Shobha Shukla, CNS (Citizen News Service)
(CNS): So said award-winning Dr Chitra Chandrashekar, Director of Dr Iravatham's Clinical Laboratory, Hyderabad. I met her in Mumbai during NAPCON 2016 and was struck by her modesty and her passion for working in the field of TB. Chitra spoke with CNS (Citizen News Service) about her study titled
'Host susceptibility to Mycobacteria and Transmission dynamics', related to the transmission dynamics of TB, which won her the prestigious Professor OA Sarma Oration Award at NAPCON 2016.
Here is what Dr Chitra Chandrashekar shared:
"It is important to know why TB transmission continues unabated in high burden countries like India, despite there being tools to control it. My study investigated TB transmission dynamics and associated risk factors in the micro environment of urban slums, which are the hot spots of TB transmission. This first of its kind pilot study done in Hyderabad was conducted over a period of 3 years (2008-2011) and covered a population of 60,000 in 800 households. It took another 5 years to collate the data."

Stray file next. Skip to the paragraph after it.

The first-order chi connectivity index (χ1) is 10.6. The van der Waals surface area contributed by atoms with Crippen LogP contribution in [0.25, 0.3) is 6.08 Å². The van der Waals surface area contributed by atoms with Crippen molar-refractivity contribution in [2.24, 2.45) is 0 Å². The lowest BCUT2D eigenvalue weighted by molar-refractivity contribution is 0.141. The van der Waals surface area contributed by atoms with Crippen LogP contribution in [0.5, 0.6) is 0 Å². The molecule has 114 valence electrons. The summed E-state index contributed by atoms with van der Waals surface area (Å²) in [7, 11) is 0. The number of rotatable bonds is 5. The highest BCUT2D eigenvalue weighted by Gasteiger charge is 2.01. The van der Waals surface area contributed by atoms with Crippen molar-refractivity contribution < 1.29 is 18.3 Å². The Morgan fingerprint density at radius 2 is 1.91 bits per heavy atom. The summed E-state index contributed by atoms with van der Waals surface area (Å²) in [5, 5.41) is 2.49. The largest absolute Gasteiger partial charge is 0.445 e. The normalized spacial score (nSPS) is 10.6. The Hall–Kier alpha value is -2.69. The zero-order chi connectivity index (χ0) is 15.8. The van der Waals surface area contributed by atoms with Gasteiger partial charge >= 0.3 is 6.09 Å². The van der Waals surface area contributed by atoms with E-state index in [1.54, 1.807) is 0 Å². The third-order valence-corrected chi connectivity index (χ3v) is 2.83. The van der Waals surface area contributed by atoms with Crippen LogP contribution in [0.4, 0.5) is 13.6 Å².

Mapping TB hot spots:
"We took the houses' addresses of patients coming for treatment from this particular slum from the DOTS centre TB registry of the area. But when we went there we could not locate a single house, due to the very random distribution of houses, even though all addresses were correct. We returned disappointed, but more determined than before. With the help of the local postman, we were finally able to record the coordinates of each individual house and map the entire area. These updated addresses were entered in the TB registry. We could now identify household contacts, the source of contact, those affected in the neighbourhood of each contact, the minimal time duration by which the next contact was infected. All this information based on 10 years data was collated and put in graphical representation in a 3 dimensional map form. This type of mapping when displayed in the DOTS centre, enabled one to know where the next source of infection would be located for anyone coming from that area."
"By making use of the latest GPS technology and with help from our network of postal department, we can generate these simple maps in DOTS centres to identify sources of infection and thus take effective preventive measures for TB control."